Should I care what people think of me?
Should I temper my responses out of fear of offending?
Should I withhold truth when it isn’t popular or is not well-received?
Should I allow my own fear of man to stifle my zeal?
Should I continue to walk in my insecurities, or let the insecurities of others frighten me into silence?
Should I allow myself to make excuses for my disobedience?
Should I allow compassion to do violence to the truth?
Many who call themselves Jesus’ followers, are so unknowingly effected by modern culture that they attempt to filter Jesus’ radical example through their own standards of appropriateness and emotional sensitivity – making Him into a well-meaning friend rather than their blazingly holy Lord. The radical Jesus, the REAL Jesus, seems nowhere to be found, even among those who “follow” Him.
What do you think? Am I sounding a bit radical? I hope so… not for the sake of being radical, but for the sake of boldly representing what truly matters to Jesus – holiness, truth, the glory of the Father.
MY PRAYER: Lord Jesus, make ME into the kind of radical life that was Yours when You walked this earth. Teach me what it means to count the cost of being Your disciple. Enable me to do it… and to live it.
Madeline and Faith made a “countdown” calendar this year, with flaps on each day leading up to Christmas. Underneath each flap is an activity to do together, to help build anticipation for Christmas. Today’s activity was to write a poem about Christmas… so here’s what Melinda (17), Caleb (11), and Faith (7) wrote…
by Melinda, Caleb & Faith Green
Slender branches like outstretched arms
reaching to the heavens
The star is up there,
glowing through the dark of the house.
Lights run down
like so many fireflies nestled in her branches.
Floating spheres of color circle around
laughing, dancing, smiling, shining…
Beneath it all – scrumptious gifts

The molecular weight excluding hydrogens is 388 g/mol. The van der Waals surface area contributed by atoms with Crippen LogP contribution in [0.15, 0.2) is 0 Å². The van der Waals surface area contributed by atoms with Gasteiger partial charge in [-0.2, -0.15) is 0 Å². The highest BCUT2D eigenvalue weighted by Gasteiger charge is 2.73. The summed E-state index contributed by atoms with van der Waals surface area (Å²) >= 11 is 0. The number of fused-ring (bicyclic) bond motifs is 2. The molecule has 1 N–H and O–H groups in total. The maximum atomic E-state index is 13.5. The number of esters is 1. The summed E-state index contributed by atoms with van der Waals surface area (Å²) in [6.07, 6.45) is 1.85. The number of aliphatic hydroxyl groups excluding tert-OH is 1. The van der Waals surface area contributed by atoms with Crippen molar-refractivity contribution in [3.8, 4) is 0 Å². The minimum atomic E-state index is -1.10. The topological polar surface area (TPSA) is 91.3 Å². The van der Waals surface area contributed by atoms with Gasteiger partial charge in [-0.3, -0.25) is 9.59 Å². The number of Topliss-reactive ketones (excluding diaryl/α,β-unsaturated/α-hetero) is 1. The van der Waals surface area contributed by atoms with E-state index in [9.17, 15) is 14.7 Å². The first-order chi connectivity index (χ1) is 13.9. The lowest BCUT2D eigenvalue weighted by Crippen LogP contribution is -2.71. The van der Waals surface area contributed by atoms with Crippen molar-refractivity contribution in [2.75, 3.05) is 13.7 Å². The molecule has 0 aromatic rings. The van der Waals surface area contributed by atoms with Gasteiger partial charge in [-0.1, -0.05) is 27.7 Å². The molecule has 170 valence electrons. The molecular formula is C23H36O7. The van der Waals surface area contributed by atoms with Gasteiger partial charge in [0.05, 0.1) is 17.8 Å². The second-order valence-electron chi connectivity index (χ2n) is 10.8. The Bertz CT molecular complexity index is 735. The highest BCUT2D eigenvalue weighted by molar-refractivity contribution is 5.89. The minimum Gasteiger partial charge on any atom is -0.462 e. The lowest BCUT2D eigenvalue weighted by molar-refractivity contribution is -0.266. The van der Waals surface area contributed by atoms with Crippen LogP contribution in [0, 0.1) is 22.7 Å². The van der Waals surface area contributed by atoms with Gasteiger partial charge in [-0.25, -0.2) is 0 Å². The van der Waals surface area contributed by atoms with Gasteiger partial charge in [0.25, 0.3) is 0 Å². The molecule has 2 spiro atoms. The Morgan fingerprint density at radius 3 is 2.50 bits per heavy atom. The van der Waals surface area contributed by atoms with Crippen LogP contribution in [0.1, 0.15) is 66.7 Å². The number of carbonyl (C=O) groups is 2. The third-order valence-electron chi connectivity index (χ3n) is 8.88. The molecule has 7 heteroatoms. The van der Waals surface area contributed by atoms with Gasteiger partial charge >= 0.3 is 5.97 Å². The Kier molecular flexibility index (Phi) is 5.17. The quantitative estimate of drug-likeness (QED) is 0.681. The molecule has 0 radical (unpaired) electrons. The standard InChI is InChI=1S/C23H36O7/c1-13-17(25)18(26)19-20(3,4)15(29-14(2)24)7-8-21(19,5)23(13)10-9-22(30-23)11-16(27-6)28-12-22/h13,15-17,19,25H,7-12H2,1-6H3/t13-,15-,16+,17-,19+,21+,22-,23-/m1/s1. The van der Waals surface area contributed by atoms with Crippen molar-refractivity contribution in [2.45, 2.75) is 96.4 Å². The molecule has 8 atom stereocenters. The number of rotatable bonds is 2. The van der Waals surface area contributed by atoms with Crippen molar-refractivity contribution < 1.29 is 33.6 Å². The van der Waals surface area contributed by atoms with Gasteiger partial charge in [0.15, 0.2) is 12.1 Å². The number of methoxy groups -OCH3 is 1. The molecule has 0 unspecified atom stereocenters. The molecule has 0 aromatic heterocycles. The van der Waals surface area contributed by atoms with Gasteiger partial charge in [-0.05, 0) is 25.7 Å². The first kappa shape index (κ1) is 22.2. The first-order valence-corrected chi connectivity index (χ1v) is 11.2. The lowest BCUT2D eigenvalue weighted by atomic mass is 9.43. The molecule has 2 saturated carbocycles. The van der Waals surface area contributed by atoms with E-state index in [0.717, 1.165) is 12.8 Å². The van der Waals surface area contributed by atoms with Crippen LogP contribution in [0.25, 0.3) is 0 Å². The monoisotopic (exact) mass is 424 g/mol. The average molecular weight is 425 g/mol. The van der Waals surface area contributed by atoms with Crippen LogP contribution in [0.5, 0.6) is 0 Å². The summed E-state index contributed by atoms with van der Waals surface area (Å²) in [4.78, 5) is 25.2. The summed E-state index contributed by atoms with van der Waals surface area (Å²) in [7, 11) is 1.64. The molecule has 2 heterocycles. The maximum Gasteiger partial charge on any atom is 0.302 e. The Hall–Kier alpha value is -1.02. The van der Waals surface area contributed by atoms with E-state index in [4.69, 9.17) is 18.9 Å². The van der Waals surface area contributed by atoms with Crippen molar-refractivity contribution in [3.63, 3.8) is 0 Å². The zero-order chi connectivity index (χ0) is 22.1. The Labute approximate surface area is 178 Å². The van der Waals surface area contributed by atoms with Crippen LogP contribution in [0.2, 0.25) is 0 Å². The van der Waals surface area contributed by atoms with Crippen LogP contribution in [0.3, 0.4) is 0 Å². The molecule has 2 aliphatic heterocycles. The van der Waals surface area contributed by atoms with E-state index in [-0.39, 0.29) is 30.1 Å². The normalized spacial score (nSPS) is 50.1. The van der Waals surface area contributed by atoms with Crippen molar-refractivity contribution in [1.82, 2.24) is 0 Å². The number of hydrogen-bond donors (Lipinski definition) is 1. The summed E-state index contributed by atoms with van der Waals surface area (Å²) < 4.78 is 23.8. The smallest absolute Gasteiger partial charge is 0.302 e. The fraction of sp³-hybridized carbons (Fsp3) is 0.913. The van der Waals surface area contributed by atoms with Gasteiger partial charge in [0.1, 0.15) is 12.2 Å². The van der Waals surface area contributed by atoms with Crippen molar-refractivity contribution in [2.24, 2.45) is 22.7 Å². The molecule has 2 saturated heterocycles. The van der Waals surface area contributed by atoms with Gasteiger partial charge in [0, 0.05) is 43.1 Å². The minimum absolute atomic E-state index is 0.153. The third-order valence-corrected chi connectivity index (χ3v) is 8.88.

rest in the shelter
reminding me of Jesus – the merciful gift from God.
Dying in my place, that I might live
and give my life to Him.
Now I can grow up,
strong like the tree, with Christ as my life
and herald His coming
just as the start, many years ago.
You can find “Prophecies of Hope” – Sermon Audio from Sermon #1 of our 2010 Advent Celebration below.
You can find audio to Celebrate Recovery, Step 7 online now!
You can find the sermon audio for our Celebrate Recovery Series, Step 6, part 2 by clicking HERE
You can find audio to download here or play it below…
This one touched me especially powerfully today – so I had to share it. Read it slowly with a heart of humility…
O God of the highest heaven,
Occupy the throne of my heart,
take full possession and reign supreme,
lay low every rebel lust,
let no vile passion resist thy holy war;
manifest thy mighty power, and make me thine for ever.
Thou art worthy to be praised with my every breath,
loved with my every faculty of soul,
served with my every act of life.
Thou hast loved me, espoused me, received me,
purchased, washed, favoured, clothed,
adorned me, when I was worthless, vile, soiled, polluted.
I was dead in iniquities,
having no eyes to see thee,
no ears to hear thee,
no taste to relish thy joys,
no intelligence to know thee;
But thy Spirit has quickened me,
has brought me into a new world as a new creature,
has given me spiritual perception,
has opened to me thy Word as light, guide, solace, joy.
Thy presence is to me a treasure of unending peace;
No provocation can part me from thy sympathy,
for thou hast drawn me with cords of love,
and dost forgive me daily, hourly.
O help me then to walk worthy of thy love,
of my hopes, and my vocation.
Keep me, for I cannot keep myself;
Protect me that no evil befall me;
Let me lay aside every sin admired of many;
Help me to walk by thy side, lean on thy arm,
hold converse with thee,
That henceforth I may be salt of the earth and a blessing to all.